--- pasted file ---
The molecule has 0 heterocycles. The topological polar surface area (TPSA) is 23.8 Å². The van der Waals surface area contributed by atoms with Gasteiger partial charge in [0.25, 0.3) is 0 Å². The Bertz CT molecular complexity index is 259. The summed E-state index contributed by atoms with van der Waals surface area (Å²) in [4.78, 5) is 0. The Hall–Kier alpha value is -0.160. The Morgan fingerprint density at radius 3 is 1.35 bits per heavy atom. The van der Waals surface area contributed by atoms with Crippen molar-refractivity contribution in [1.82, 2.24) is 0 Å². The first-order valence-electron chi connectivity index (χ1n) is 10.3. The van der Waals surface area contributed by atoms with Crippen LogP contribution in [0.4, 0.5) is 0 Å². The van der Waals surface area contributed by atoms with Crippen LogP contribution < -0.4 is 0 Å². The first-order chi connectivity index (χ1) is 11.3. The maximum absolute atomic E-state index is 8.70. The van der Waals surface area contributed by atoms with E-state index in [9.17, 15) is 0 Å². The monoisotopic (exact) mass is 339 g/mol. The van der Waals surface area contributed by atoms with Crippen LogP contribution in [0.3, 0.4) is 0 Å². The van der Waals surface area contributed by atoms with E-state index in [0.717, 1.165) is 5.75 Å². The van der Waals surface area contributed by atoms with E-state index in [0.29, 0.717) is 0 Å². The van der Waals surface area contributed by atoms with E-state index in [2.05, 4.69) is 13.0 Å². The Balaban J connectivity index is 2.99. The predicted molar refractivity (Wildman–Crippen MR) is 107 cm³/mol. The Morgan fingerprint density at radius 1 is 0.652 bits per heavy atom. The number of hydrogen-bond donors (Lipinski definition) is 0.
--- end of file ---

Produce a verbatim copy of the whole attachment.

The molecule has 0 heterocycles. The topological polar surface area (TPSA) is 23.8 Å². The van der Waals surface area contributed by atoms with Gasteiger partial charge in [0.25, 0.3) is 0 Å². The Bertz CT molecular complexity index is 259. The summed E-state index contributed by atoms with van der Waals surface area (Å²) in [4.78, 5) is 0. The Hall–Kier alpha value is -0.160. The Morgan fingerprint density at radius 3 is 1.35 bits per heavy atom. The van der Waals surface area contributed by atoms with Crippen molar-refractivity contribution in [1.82, 2.24) is 0 Å². The first-order valence-electron chi connectivity index (χ1n) is 10.3. The van der Waals surface area contributed by atoms with Crippen LogP contribution in [0.4, 0.5) is 0 Å². The van der Waals surface area contributed by atoms with Crippen LogP contribution < -0.4 is 0 Å². The first-order chi connectivity index (χ1) is 11.3. The maximum absolute atomic E-state index is 8.70. The van der Waals surface area contributed by atoms with E-state index in [9.17, 15) is 0 Å². The monoisotopic (exact) mass is 339 g/mol. The van der Waals surface area contributed by atoms with Crippen LogP contribution in [0.3, 0.4) is 0 Å². The van der Waals surface area contributed by atoms with E-state index in [0.717, 1.165) is 5.75 Å². The van der Waals surface area contributed by atoms with E-state index in [0.29, 0.717) is 0 Å². The van der Waals surface area contributed by atoms with E-state index in [2.05, 4.69) is 13.0 Å². The Balaban J connectivity index is 2.99. The predicted molar refractivity (Wildman–Crippen MR) is 107 cm³/mol. The Morgan fingerprint density at radius 1 is 0.652 bits per heavy atom. The number of hydrogen-bond donors (Lipinski definition) is 0.